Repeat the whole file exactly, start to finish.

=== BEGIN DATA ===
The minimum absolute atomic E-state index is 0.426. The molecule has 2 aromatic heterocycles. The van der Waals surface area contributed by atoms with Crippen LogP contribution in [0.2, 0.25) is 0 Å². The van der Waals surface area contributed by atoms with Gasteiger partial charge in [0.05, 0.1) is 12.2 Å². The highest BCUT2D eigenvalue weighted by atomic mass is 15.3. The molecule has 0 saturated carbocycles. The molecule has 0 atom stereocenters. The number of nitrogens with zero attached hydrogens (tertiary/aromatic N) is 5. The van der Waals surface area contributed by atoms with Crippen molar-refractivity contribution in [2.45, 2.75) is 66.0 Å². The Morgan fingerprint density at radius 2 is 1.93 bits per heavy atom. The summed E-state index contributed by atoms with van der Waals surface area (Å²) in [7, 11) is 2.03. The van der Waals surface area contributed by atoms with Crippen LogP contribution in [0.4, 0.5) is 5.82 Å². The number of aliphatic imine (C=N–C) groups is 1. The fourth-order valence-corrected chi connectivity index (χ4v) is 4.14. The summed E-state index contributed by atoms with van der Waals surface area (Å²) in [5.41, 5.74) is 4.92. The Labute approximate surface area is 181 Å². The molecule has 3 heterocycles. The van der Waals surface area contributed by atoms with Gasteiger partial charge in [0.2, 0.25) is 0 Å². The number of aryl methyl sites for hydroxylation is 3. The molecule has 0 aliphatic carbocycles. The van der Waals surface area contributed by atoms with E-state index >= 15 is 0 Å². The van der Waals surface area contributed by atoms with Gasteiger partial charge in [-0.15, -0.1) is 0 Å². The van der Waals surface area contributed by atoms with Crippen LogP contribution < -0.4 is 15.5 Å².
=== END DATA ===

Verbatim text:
The minimum absolute atomic E-state index is 0.426. The molecule has 2 aromatic heterocycles. The van der Waals surface area contributed by atoms with Crippen LogP contribution in [0.2, 0.25) is 0 Å². The van der Waals surface area contributed by atoms with Gasteiger partial charge in [0.05, 0.1) is 12.2 Å². The highest BCUT2D eigenvalue weighted by atomic mass is 15.3. The molecule has 0 saturated carbocycles. The molecule has 0 atom stereocenters. The number of nitrogens with zero attached hydrogens (tertiary/aromatic N) is 5. The van der Waals surface area contributed by atoms with Crippen molar-refractivity contribution in [2.45, 2.75) is 66.0 Å². The Morgan fingerprint density at radius 2 is 1.93 bits per heavy atom. The summed E-state index contributed by atoms with van der Waals surface area (Å²) in [7, 11) is 2.03. The van der Waals surface area contributed by atoms with Crippen LogP contribution in [0.4, 0.5) is 5.82 Å². The number of aliphatic imine (C=N–C) groups is 1. The fourth-order valence-corrected chi connectivity index (χ4v) is 4.14. The summed E-state index contributed by atoms with van der Waals surface area (Å²) in [5.41, 5.74) is 4.92. The Labute approximate surface area is 181 Å². The molecule has 3 heterocycles. The van der Waals surface area contributed by atoms with Gasteiger partial charge in [0.2, 0.25) is 0 Å². The number of aryl methyl sites for hydroxylation is 3. The molecule has 0 aliphatic carbocycles. The van der Waals surface area contributed by atoms with E-state index >= 15 is 0 Å². The van der Waals surface area contributed by atoms with Gasteiger partial charge in [-0.15, -0.1) is 0 Å². The van der Waals surface area contributed by atoms with Crippen LogP contribution < -0.4 is 15.5 Å².